Fan said the SCO could prove pivotal as a mechanism for preventing the militant threat in Afghanistan from spreading.
“Central Asia and South Asia have originally been regions where terrorism is prevalent,” Fan said. “Now the situation in Afghanistan has exacerbated instability in the region. China, Pakistan, Iran, and Central Asian countries have a need and strong desire for collective counter-terrorism. In this regard, the Shanghai Cooperation Organization (SCO) can play a good role. Anti-terrorism has always been one of the basic tasks of SCO.”
Sun echoed this point.
“SCO has been working on CT cooperation for years even before Taliban took over,” she said. “China and regional powers have been more prepared for a civil war where Taliban is not able to control the whole country and runs into conflict with local warlords or the former Afghan government. They are also prepared to work together if and when there is major growth of terrorist cells inside Afghanistan that they start to spill over into neighboring countries, such as setting up a buffer zone in eastern Tajik.”
“However,” she added, “they are less prepared for an intervention into Afghanistan if the attacks and threats are primarily local.”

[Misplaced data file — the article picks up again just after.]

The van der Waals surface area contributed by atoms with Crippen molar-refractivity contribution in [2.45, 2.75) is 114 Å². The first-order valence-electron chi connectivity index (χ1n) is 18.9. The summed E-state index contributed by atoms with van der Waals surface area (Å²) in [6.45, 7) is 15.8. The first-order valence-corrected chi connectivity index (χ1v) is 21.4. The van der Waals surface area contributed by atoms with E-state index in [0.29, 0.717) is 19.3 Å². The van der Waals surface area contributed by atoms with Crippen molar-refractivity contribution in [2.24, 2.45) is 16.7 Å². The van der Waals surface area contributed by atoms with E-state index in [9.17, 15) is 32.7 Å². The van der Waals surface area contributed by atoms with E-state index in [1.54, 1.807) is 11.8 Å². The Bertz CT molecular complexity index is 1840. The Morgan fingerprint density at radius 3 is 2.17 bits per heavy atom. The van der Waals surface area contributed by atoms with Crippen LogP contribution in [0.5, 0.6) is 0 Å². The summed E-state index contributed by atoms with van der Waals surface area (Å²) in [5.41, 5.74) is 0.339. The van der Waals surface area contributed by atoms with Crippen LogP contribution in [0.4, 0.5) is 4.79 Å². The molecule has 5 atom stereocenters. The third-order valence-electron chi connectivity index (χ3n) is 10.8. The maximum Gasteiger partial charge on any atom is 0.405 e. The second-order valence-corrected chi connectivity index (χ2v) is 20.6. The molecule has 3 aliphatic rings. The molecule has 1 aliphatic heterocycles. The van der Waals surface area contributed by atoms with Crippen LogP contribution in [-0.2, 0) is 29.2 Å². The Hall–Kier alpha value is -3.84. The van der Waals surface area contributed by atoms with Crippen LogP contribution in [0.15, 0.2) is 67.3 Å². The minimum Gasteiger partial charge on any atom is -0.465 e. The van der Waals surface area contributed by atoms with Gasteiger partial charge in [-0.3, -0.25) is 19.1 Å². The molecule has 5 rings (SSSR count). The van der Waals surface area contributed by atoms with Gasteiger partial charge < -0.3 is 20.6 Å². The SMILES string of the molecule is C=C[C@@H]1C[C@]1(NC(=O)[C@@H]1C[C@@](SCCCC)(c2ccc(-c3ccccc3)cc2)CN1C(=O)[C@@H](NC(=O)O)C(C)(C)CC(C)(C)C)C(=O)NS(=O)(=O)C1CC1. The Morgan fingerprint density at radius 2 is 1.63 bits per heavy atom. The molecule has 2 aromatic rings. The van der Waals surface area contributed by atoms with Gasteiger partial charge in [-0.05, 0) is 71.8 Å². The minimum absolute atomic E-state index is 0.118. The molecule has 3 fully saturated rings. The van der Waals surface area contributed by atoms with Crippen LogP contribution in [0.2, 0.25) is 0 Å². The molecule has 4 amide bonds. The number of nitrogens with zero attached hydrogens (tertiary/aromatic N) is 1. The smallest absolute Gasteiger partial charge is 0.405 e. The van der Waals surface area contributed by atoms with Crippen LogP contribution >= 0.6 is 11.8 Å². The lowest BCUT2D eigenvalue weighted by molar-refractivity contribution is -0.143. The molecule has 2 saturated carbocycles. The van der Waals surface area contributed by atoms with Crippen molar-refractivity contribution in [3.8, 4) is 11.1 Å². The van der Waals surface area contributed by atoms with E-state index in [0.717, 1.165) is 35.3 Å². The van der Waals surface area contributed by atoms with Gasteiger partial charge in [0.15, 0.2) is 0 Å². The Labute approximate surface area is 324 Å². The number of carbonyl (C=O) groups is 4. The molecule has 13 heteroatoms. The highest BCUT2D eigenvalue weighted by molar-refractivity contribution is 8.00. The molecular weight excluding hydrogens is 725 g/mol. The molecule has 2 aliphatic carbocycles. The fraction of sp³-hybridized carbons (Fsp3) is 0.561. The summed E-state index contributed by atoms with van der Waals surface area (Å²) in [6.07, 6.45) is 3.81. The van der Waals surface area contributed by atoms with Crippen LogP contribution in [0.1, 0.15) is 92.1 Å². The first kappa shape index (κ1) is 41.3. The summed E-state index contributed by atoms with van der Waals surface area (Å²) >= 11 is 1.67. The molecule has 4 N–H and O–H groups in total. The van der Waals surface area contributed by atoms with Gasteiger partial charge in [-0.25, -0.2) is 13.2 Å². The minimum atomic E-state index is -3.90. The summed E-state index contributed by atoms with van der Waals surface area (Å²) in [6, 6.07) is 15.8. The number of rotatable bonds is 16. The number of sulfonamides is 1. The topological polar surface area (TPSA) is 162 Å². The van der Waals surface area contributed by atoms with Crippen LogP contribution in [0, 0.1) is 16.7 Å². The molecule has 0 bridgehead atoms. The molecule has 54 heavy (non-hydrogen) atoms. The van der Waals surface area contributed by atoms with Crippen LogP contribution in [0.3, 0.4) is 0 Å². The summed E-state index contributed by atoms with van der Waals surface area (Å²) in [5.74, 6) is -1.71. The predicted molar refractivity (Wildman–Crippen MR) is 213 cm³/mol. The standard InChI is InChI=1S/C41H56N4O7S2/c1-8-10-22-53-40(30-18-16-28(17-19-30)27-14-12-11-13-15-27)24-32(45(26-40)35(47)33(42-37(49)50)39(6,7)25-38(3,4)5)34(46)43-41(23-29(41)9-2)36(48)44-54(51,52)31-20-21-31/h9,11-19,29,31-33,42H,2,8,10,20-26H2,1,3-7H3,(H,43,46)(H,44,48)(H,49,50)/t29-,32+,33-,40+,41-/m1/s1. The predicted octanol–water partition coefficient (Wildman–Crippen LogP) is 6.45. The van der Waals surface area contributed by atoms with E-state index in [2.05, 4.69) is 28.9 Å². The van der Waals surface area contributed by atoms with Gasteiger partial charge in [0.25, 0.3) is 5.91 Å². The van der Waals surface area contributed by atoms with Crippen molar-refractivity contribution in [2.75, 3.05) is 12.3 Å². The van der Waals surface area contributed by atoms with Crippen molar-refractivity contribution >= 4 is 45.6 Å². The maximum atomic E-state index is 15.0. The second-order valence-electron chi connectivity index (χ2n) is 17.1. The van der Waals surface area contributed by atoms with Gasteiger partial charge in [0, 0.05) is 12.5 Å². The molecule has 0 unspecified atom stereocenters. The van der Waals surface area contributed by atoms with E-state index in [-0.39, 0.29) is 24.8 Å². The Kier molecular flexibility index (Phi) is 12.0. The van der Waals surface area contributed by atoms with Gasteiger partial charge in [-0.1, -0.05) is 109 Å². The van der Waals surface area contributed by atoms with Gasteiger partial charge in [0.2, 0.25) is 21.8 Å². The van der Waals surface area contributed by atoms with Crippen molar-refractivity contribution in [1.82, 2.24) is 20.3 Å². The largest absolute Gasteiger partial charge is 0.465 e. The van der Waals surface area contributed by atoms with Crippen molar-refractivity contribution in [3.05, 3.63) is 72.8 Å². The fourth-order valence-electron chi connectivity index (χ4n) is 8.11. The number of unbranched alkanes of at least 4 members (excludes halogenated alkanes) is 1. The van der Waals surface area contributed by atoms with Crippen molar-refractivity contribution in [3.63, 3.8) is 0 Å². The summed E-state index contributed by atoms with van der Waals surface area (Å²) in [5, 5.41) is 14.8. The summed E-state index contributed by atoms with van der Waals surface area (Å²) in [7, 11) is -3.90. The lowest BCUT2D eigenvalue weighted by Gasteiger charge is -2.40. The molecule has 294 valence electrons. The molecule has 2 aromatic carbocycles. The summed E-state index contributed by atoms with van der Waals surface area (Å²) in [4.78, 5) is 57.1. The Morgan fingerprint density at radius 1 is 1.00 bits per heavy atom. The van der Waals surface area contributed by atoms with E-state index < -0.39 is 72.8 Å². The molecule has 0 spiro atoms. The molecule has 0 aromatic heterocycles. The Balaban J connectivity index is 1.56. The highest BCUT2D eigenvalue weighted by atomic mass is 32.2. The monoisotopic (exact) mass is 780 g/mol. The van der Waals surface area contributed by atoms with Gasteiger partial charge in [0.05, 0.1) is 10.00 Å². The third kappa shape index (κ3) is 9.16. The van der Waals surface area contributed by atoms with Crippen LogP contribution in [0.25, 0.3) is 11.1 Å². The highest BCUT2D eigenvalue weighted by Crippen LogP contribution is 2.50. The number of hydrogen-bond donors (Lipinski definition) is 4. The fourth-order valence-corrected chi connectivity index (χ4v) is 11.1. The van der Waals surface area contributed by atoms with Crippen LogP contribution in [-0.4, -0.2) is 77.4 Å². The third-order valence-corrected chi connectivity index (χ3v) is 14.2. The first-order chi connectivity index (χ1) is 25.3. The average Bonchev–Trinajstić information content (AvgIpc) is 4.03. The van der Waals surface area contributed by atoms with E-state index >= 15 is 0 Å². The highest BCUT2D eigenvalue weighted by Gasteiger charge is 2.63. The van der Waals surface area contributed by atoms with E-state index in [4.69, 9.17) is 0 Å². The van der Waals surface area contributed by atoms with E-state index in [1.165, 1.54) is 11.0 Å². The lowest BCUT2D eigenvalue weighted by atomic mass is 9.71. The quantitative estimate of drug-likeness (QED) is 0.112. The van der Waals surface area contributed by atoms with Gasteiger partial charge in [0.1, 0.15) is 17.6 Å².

The emphasis of SCO member states on non-interference in one another’s affairs is a key principle that seeks to separate the pact from Western countries, especially the U.S., that stand accused, primarily by China and Russia, of invading and interfering across the globe without regard to national sovereignty.
But here too the Taliban’s ability to rein in the chaos in Afghanistan may be tied to its legitimacy.
“I think China has been very cautious when it comes to the Taliban—every country in the region has been taking a ‘wait and see’ approach, despite their interest in seeing a stable Afghanistan,” Amira Jadoon, assistant professor at the Combating Terrorism Center and the Department of Social Sciences at the U.S. Military Academy at West Point, told Newsweek. “It’s very likely that China already harbored some degree of doubt with regards to the Taliban’s ability to fully secure the country, or constrain the movement and activities of militants.”
As a result, she argued that China would likely continue to work through increasingly tight partnerships with nearby powers to contain the threat emanating from Afghanistan.
“The only effective way to tackle ISK is through a regional counterterrorism strategy,” Jadoon said, “because ISK poses a threat to all of its neighbors and also recruits various anti-state militants.”
And in fact, Chinese officials met with Russian and Pakistani counterparts on Tuesday and Wednesday as part of a platform called the Moscow format, in which the U.S. announced it would not participate.
Chinese Foreign Ministry spokesperson Wang Wenbin told reporters Thursday that “all parties had an in-depth exchange of views and reached broad consensus on such issues as the current situation in Afghanistan, counter-terrorism and anti-narcotics security and humanitarian assistance to Afghanistan.”